From your dish you usually run cable to a ground block, usually mounted close to the electrical service and/or ground rod. Then you bring the cable into the house, maybe a downconverter/maybe not depending on the system, into splitters and/or amplifiers, then to the some sort of receiver "box" at each tv location. So yes you would have to run new cable to each desired TV location.

            If you don't want to do this and you're still on terrestrial cable, call the cable company and have them come out and find their cable.

            Comment


            • #7
              Re: TV Wiring

              Originally posted by cactusman View Post
              I strongly suggest you run new coax.
              Use RG6-u QUAD
              This is double shielded coax designed for TODAY'S digital high definition TV. A typical 250 foot roll is around $40.00

              Old coax RG6 or RG59 will not provide you with any quality signal.
              Typically in 2007 cable companies ran RG6 or RG59 and used crappy F connectors which were likely never crimped properly.

              Use the new compression type F connectors and the proper coax stripper and compression tool crimper.

              Do this only one time and you'll thank me later.
              Definitely, use compression instead of crimp fittings, it is much easier to get them right. The tool is a bit spendy ($60), but it is worth it to get the connections done correctly.

              I reran all my cable wires after I started getting bad reception. Turns out that a squirrel ate through the cable near the pole; so it wasn't necessarily required, but at least it was fun.

              Cablevision has been doing compression fittings since at least 2006 when I moved last time; but I do know that in 2004 they were doing crimps.

              Comment


              • #8
                Re: TV Wiring

                It's alot like automotive wiring. Why dig or hunt when you can just add a new one. Much easier and saves time.
                Licensed Electrician

                Comment


                • #9
                  Re: TV Wiring

                  Here I am again with good news. FINALLY, we hired an electrician and he guessed where the wires might be, made a hole in the basement wall and found the bunch of the TV wiring. He made a hole in the brick to get the wires to the outside.
                  Now, my next question is that:

                  We have 5 wires that are coming to the outside of the house. We are interested in having a kind of a box on the outside wall of the house, to which the five wires will be connected. The purpose is to be able to easily switch the satellite cable from one room to the other by unscrewing the satellite cable from one slot and screw it to the other. Does any one know where I can find such a box and what is it called.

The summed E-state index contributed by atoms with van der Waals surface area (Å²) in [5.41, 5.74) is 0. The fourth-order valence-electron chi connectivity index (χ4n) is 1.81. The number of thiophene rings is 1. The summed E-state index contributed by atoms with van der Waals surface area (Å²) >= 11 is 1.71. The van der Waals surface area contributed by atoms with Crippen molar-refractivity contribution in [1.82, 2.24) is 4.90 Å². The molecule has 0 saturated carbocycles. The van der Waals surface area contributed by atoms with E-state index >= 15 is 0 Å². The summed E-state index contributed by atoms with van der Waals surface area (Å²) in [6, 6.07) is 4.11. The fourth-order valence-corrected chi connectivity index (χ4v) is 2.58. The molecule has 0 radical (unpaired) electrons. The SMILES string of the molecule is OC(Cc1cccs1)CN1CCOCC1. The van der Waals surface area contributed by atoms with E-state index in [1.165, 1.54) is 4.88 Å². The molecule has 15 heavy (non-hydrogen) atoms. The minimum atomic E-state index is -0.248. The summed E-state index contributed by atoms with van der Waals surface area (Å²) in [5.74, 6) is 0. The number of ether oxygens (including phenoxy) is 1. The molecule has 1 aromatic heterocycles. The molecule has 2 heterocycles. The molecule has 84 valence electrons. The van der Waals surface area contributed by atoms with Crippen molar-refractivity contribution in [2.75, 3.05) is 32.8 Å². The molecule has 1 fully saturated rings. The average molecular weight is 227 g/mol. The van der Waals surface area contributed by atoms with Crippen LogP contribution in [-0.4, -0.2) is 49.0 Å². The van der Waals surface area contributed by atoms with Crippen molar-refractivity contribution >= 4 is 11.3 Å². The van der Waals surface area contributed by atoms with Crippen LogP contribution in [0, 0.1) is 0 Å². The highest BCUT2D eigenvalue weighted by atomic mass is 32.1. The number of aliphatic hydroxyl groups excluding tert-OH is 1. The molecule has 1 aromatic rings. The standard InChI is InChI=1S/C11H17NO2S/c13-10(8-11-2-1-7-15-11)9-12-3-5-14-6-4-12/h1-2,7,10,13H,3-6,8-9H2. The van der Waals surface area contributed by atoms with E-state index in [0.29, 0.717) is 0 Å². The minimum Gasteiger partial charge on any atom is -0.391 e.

Thanks

                  Comment


                  • #10
                    Re: TV Wiring

                    Try this place for your distribution panel.
                    But if it were me, now that you have it exposed, I would move all of the interconnections inside with only the two satellite feeds going through the outside wall. It would be much more convenient to switch feeds and you wouldn't need to get a waterproof enclosure.


                    http://www.techmall.com/Splitters-Co...nels-s/188.htm
                    Last edited by DSurette; 05-14-2010, 10:05 AM.
                    When seconds count, the police are only minutes away.

                    Comment


                    • #11
                      Re: TV Wiring

                      Frankly your question puzzles me. Why would you have to switch cables outside to turn on satellite in a bedroom or any other room in the house.

                      I have directV and I have two receivers. One in the living room and the other in our bedroom. I just turn on the TV in either room and watch anything I want. My wife can watch what she wants in the living room. We have the master bedroom connected to the living room receiver. We have the grandkids room connected to our bedroom receiver. That's four TV's with one dish and two receiver cables. I could install 20 more TVs and not have to touch one more cable. I have a cable jack in each room. Why not call your satelite company, or are you trying to get free satelight?
                      It sounds like all you need to do is find the wire coming from the dish and connect it to splitter input. Then connect the wires going to rooms to the splitter (output). Then every room has TV service.

                      There is no reason to ever have to unscrew a cable. They make things just for this. They are called splitters. $3.00 - $6.00 each. They also sell amplifiers for weak signals and pretty much anything you could ever imagine.
                      But, I just realized you are an engineer and its in your nature to complicate the most rudimentary applications.
                      Licensed Electrician